“I want the method to be utilised, not stored in a drawer”
Hi there, Robin Dürr, a PhD student in physical chemistry. With your novel and patented method to fabricate a membrane electrode assembly, you hope to accelerate the use of electrochemical cells and hence the transition to renewable energy sources. What’s the thing about a so-called membrane electrode assembly (MEA)?
“In order to tackle climate-change we need to transit from fossil fuel-based energy sources to renewables. With electrochemical cells we can store the surplus of solar energy into energy carriers like hydrogen, which can be utilised to generate electricity when needed. At the heart of such cells is most often a MEA.”
Why is there a need for a new process to fabricate MEA?
“The commonly followed route to fabricate such a MEA has special requirements to membranes used, which inhibits a number of membrane materials from being employed. So, despite having great scientists out there developing new and high-performing membranes, many of these membranes could not be implemented so far in electrochemical cells. Since I too was working with a membrane material not possible to be used with the established procedure, I realised I had to come up with a new way. Actually, the new method struck me while I was daydreaming about the assembling process.”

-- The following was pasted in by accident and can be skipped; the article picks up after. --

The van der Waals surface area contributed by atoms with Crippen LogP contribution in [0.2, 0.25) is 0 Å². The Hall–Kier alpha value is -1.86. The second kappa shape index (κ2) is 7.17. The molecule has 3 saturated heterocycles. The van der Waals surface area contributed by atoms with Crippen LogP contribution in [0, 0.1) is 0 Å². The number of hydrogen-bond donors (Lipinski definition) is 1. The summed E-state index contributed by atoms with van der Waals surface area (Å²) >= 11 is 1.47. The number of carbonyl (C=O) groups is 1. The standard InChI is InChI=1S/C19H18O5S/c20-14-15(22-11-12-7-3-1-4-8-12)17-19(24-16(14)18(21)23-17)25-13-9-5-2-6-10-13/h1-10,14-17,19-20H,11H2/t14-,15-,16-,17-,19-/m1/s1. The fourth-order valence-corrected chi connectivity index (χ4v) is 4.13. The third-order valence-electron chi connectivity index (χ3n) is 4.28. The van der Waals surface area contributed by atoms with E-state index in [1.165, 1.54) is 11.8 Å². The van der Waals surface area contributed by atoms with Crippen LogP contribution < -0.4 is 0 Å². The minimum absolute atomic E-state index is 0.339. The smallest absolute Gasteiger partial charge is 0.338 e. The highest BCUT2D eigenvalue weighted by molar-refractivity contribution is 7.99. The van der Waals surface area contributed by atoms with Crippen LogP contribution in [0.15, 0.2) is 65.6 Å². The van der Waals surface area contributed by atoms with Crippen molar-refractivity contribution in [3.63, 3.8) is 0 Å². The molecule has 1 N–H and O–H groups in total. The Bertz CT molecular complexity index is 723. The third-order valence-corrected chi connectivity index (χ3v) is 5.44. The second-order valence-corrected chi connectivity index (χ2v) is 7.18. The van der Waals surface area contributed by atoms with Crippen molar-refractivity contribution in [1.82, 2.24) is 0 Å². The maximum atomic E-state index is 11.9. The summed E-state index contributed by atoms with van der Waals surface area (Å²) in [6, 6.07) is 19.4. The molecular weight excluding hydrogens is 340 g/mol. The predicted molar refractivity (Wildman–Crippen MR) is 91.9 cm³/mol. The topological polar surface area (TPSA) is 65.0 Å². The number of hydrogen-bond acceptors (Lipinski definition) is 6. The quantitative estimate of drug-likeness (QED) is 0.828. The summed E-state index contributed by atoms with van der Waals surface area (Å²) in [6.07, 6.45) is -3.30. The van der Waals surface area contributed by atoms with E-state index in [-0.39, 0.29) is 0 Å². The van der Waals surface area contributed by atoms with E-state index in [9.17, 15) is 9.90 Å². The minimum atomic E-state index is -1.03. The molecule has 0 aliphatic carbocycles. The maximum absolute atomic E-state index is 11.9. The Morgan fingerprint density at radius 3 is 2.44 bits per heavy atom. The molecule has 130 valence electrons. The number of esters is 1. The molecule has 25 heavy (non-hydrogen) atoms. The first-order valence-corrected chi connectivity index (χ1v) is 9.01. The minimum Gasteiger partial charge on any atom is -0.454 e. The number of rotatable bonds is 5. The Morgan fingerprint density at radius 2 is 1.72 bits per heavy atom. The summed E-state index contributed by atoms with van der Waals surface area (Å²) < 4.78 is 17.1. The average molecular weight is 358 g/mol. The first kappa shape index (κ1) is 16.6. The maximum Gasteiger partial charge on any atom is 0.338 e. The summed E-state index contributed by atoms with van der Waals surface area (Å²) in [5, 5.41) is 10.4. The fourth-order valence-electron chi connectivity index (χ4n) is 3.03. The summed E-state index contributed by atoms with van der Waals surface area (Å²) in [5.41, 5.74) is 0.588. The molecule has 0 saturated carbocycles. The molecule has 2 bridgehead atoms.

How could your innovative method make a positive difference?
“Since the currently used membranes in MEAs are expensive, I believe that my method will offer the implementation of other, less expensive membranes and hence will decrease the costs of such electrochemical cells. This could lead to an acceleration of their widespread usage, which is critical in our current global situation. Furthermore, I can imagine novel membranes could be developed with parameters adjusted to this new method, which might further increase the performance and efficiency of such electrochemical cells and would help us counteracting climate change more effectively.”
You have a published patent application, what comes next?
“I would like the method to be utilised and not stored in the drawer to retain the monopoly of the current process, so the next step is to enter discussions with companies working with membrane electrode assemblies. For me this is also the perfect opportunity to get in touch with companies and identify, which one could be interesting for a collaboration or a future career in industry.”
Lastly, what drives you in your work?
“Curiosity and seeing the positive impact my work could have on our way to a prosperous future. Having the chance to shape our future is a huge motivation for me.”
Robin Dürr has conducted his PhD in a project with funding from European Union's Horizon 2020 research and innovation programme under the Marie Sklodowska-Curie grant agreement No 765376.